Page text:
5 Apr 2017
by Lesley McCollum
The GABA neurotransmitter continues to pose a challenge for schizophrenia researchers—robust findings in postmortem tissue have fingered GABA abnormalities in schizophrenia; these data also have compelling support from animal models. But imaging studies in patients don’t seem to line up. The lack of cohesion between findings in postmortem tissue and imaging was evident in a Sunday morning symposium at the International Congress on Schizophrenia Research annual meeting in San Diego, where researchers brought published and new data to the table to continue building the case for GABA’s role in the disorder.
Brad Ruzicka of McLean Hospital at Harvard Medical School highlighted published data on alterations in GAD1—an enzyme involved in the synthesis of GABA—from gene expression and copy number variation studies, as well as alterations in DNA methylation of GAD1-related genes in people with schizophrenia. These studies, conducted using impressive precision with laser capture microdissection to examine specific cells, parsed alterations present in subregions of the hippocampus, specifically CA3/2, revealing circuit-specific alterations.
New imaging studies appear to be continuing the trend of discouraging GABA results in patients, however. Gemma Modinos of King’s College London reported unpublished results from a new study using magnetic resonance spectroscopy (MRS) to measure GABA levels in the dorsomedial frontal cortex of 20 clinical high-risk (CHR) patients compared with 21 healthy controls, which turned up negative. She also presented the results of a new meta-analysis by Alice Egerton and colleagues of schizophrenia patients, including three CHR studies, that were inconclusive.
But as Modinos noted, the absence of evidence is not evidence of absence. She highlighted the striking variation among studies in voxel placement—the three-dimensional region where MRS was measured—even for studies targeting the medial prefrontal cortex (mPFC), indicating a potential source of conflicting human findings. In a comment after the session, Lawrence Kegeles of Columbia University and New York State Psychiatric Institute emphasized the point that voxel placement may be critical to the results of a study. He suggested that sampling more areas using multivoxel placement may be a way forward to better define GABA abnormalities.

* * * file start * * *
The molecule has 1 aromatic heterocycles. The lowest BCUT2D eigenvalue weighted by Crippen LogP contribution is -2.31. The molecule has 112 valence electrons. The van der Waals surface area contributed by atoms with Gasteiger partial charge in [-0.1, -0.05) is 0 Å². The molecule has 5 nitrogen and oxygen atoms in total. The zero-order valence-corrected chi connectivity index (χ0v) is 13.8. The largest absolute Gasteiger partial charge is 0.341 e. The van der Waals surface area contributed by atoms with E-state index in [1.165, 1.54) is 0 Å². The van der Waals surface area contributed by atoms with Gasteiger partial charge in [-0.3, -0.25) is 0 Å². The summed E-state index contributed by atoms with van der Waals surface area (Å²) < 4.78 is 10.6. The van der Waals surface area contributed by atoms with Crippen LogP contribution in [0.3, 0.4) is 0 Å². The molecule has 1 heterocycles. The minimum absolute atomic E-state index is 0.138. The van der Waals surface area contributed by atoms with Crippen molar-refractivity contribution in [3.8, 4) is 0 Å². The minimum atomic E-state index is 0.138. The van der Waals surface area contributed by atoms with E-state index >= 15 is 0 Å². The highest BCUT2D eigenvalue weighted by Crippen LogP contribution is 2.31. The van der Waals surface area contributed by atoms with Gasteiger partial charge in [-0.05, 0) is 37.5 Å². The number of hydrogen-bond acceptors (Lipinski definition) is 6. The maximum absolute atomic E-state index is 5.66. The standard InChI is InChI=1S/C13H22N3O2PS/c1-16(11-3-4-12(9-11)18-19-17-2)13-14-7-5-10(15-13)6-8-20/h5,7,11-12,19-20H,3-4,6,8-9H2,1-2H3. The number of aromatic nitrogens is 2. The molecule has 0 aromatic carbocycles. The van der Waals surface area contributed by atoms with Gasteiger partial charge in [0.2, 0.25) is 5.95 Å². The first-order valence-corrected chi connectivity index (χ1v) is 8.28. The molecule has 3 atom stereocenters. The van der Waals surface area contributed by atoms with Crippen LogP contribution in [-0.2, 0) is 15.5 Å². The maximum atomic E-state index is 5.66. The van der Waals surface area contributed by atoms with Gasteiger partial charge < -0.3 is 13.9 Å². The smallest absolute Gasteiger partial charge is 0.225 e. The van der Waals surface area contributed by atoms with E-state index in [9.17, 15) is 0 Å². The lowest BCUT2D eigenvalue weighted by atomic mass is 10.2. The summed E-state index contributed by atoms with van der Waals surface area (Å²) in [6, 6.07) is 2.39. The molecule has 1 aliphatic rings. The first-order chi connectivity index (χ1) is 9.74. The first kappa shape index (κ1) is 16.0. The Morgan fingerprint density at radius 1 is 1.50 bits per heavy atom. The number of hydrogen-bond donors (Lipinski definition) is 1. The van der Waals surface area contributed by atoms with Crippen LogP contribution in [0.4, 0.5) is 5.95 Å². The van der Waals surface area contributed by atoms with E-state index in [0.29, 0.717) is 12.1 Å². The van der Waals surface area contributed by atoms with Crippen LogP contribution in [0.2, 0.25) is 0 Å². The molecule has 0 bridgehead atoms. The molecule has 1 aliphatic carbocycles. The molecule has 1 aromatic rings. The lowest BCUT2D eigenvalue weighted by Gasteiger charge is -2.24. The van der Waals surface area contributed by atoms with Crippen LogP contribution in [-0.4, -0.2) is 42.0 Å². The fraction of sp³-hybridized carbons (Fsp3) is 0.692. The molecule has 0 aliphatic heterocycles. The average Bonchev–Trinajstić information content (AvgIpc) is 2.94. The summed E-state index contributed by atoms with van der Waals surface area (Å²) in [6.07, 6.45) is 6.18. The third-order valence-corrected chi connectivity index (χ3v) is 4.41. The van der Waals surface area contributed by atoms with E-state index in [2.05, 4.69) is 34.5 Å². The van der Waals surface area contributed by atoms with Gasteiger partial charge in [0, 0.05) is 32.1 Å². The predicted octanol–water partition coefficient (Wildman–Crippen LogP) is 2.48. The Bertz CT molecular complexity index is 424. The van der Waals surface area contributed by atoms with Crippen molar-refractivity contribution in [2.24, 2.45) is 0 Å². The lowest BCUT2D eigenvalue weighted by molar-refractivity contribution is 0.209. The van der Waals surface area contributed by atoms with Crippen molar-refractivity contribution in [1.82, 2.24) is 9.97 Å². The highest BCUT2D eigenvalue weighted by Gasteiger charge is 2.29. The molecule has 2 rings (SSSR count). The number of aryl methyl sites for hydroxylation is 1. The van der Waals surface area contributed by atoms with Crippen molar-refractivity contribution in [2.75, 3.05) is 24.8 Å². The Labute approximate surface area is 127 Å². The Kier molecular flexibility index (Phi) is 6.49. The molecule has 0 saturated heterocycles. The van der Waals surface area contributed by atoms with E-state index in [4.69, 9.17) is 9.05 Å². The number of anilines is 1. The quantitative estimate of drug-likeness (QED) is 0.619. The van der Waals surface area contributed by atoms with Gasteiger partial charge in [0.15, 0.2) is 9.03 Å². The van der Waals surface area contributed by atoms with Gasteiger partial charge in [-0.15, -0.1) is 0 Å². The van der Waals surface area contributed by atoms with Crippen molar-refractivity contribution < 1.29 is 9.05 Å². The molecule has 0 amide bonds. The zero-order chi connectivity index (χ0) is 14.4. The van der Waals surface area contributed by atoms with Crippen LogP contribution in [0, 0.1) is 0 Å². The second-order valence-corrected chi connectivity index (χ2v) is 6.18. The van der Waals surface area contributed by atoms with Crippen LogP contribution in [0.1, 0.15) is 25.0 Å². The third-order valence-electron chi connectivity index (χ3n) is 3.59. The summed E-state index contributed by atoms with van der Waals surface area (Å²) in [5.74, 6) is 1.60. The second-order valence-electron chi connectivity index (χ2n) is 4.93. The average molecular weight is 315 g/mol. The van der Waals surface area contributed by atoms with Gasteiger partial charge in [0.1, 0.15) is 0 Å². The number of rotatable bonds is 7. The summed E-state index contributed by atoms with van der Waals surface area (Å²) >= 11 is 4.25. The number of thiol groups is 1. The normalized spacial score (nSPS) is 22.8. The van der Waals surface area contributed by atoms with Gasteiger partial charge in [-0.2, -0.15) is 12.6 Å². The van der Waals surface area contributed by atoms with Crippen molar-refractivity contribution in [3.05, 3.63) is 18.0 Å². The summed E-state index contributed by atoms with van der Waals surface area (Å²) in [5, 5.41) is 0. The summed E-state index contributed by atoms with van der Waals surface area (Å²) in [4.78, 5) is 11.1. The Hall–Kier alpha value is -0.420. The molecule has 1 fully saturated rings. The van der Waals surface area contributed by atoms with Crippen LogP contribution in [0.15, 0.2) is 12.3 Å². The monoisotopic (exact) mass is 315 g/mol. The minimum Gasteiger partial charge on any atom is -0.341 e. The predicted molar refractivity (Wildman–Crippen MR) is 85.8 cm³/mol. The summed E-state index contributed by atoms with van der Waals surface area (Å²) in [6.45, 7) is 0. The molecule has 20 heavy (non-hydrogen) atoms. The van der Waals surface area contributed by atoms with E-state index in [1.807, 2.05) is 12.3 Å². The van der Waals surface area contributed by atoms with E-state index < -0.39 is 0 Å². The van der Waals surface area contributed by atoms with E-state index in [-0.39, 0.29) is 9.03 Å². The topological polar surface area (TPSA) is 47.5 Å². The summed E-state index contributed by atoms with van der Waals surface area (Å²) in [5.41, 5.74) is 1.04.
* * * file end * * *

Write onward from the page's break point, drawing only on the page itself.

Standing in for Hilleke Hulshoff Pol of the University Medical Center Utrecht, the Netherlands, Modinos also presented the findings of a published imaging study that did find reduced GABA levels in the mPFC of schizophrenia patients (see SRF news story). This study was conducted using ultra-high strength 7T MRS with high resolution (most studies use 3T). Philip McGuire of King’s College London, discussant for the session, noted the larger differences identified in the 7T study compared with past 3T studies, and suggested this may be what’s needed for reliably measuring GABA abnormalities in schizophrenia. Patients with lower IQs had higher GABA levels in the published study, but new data in a follow-up study didn’t find a connection between IQ and GABA levels in healthy people.
The difficulty with measuring GABA in humans was a common thread through the clinical talks of the symposium. McGuire commented that the extreme differences between the level of specificity of Ruzicka’s findings are a world away from the relatively huge voxels used in imaging, which he added was “sobering to hear.”
But not all GABA imaging data were so dismal. Modinos also presented new research linking hippocampal perfusion with dorsomedial prefrontal cortical levels of GABA in CHR patients. The levels of GABA were higher in CHR patients who later developed psychosis. Hyperperfusion is a well-replicated imaging finding in schizophrenia, but no clear basis for it has yet been discovered. McGuire noted that this “striking” relationship between GABA and perfusion in CHR patients provides some of the first human evidence linking hyperperfusion with the neurotransmitter, a potentially important finding for understanding the role that both play in the pathophysiology of schizophrenia.
Encouraging advances were also presented by Anthony Grace of the University of Pittsburgh, who summarized compelling evidence on the effects of stress in the MAM (methylazoxymethanol acetate) animal model of schizophrenia and normal rats, elegantly linking genetic predisposition with the impact of environmental exposures. Findings published since the last meeting (see SRF news) reveal that normal rats with a lesion of the mPFC have a similar response to stress as MAM rats, suggesting that stress combined with a predisposition to the effects of stress—caused by dysfunction of the mPFC and subsequent GABAergic signaling—may underlie susceptibility to schizophrenia.